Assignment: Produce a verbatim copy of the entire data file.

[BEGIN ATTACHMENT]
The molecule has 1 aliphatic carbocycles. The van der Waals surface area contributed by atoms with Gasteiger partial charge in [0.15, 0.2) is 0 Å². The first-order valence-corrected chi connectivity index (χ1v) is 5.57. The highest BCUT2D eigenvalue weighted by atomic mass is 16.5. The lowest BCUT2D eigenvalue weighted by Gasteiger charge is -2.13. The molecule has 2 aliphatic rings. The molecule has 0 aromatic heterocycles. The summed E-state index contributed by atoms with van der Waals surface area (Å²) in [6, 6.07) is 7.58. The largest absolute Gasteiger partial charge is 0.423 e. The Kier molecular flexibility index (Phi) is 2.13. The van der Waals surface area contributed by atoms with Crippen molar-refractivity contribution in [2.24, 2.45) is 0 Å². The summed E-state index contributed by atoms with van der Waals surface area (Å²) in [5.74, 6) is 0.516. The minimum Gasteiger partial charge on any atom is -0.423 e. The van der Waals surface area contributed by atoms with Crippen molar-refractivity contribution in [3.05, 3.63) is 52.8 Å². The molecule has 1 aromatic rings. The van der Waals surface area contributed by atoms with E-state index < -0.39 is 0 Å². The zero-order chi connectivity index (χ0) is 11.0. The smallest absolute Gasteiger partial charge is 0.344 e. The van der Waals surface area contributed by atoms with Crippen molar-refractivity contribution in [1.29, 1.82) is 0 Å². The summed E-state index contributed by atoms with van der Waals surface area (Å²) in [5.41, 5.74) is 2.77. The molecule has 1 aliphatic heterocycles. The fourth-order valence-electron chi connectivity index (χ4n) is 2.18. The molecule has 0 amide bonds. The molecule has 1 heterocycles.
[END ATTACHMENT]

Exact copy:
The molecule has 1 aliphatic carbocycles. The van der Waals surface area contributed by atoms with Gasteiger partial charge in [0.15, 0.2) is 0 Å². The first-order valence-corrected chi connectivity index (χ1v) is 5.57. The highest BCUT2D eigenvalue weighted by atomic mass is 16.5. The lowest BCUT2D eigenvalue weighted by Gasteiger charge is -2.13. The molecule has 2 aliphatic rings. The molecule has 0 aromatic heterocycles. The summed E-state index contributed by atoms with van der Waals surface area (Å²) in [6, 6.07) is 7.58. The largest absolute Gasteiger partial charge is 0.423 e. The Kier molecular flexibility index (Phi) is 2.13. The van der Waals surface area contributed by atoms with Crippen molar-refractivity contribution in [2.24, 2.45) is 0 Å². The summed E-state index contributed by atoms with van der Waals surface area (Å²) in [5.74, 6) is 0.516. The minimum Gasteiger partial charge on any atom is -0.423 e. The van der Waals surface area contributed by atoms with Crippen molar-refractivity contribution in [3.05, 3.63) is 52.8 Å². The molecule has 1 aromatic rings. The van der Waals surface area contributed by atoms with E-state index < -0.39 is 0 Å². The zero-order chi connectivity index (χ0) is 11.0. The smallest absolute Gasteiger partial charge is 0.344 e. The van der Waals surface area contributed by atoms with Crippen molar-refractivity contribution in [1.29, 1.82) is 0 Å². The summed E-state index contributed by atoms with van der Waals surface area (Å²) in [5.41, 5.74) is 2.77. The molecule has 1 aliphatic heterocycles. The fourth-order valence-electron chi connectivity index (χ4n) is 2.18. The molecule has 0 amide bonds. The molecule has 1 heterocycles.